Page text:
At the end of every typical work week, look at your work calendar to recall all of the clients that you’ve met. Pick one of the cases that strike you the most in that week. Write down one thing that you want to remember about your experience. This could be a lesson that you’ve learned from interacting with that client, a feedback that was given to you, even a mistake that you felt you’ve made? (Did you know that more effective therapists are more likely to elicit negative feedback than less effective counterparts? More on that).
1. You develop your own learnings, bespoke from your own clinical experiences.
2. In a month, you will have 4 learnings. In a year, you will have 48 such gems in your pocket! (well, probably less that 48. I highly encourage holidays).
3. The act of writing it out helps with the consolidation process of the memory, as well as aiding future retrieval. Be forewarned of this pitfall: “Since it’s so important, I will be able to recall it.” For a busy professional, things easily slip us by, and we miss making a pit-stop at the memory bank.
You can choose to do this on a notebook that you dedicate to your own TherapyLearnings, or you can choose to do this on apps for portable devices (e.g., tablets, smartphones). Free note taking apps like Evernote and Simplenote are available, and it syncs on multiple devices. Although I use Evernote premium for my web-clippings and other more advanced note-taking, I use Simplenote for my TherapyLearnings. As the name alludes, it is no-frills. Just create a tag therapylearnings for each of your weekly notes. A bonus feature about this is that you can share and collaborate each note with your colleagues in your TherapyLearning Group (more on this below).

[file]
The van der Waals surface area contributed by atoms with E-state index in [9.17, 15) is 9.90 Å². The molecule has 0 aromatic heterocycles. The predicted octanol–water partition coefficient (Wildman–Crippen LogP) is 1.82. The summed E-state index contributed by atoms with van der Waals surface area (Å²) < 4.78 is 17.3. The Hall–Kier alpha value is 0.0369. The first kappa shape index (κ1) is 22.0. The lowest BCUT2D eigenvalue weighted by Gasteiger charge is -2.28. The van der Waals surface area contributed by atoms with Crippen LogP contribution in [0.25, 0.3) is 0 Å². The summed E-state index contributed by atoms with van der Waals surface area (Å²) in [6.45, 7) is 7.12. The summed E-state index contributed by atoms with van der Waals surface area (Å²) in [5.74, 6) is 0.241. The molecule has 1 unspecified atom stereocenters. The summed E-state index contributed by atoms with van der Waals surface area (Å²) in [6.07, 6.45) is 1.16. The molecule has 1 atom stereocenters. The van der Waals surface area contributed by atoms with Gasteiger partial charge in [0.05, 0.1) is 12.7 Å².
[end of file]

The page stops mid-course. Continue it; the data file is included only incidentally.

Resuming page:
Title: A succinct and catchy title helps e.g., A Day in a Life
Learnings: A one-sentence summary of this therapy learnings
Example: Provide a brief snippet of the case that led to this learning, in order to make it more alive and personalised for your future recall.
Keep each TherapyLearning to a maximum of 140 words. Constrains are helpful. For busy professionals, time is a luxury. By self-imposing a word limit (the 140 word limit was borrowed from Twitter), it helps to get the mind to pack a punch, keeps it focused, and makes it doable on a regular basis.
TherapyLearnings Group: I recommend doing this on any individual basis. Complementarily, a TherapyLearnings group can be formed to sharpen this weekly nuggets. A small group size of 4-5 is beneficial. It would typically take 45-60mins for each to share. One tidbit for someone can also be an impactful vicarious learning for the other. Resist the temptation of going into the group without first noting your therapylearnings down. This helps to keep the phenomena of group-think at bay. Walter Lippmann’s quipped, “where all think alike, no one thinks very much.”
Recall -> Pick one -> Write
Psychotherapy is one of the few professions that practice actually means the real thing. Our task is to predispose ourselves to learn from our ongoing clinical practice. In order to learn, we must develop the ability to have a retrievable memory. This is the hallmark of a memorial life. This is worth remembering.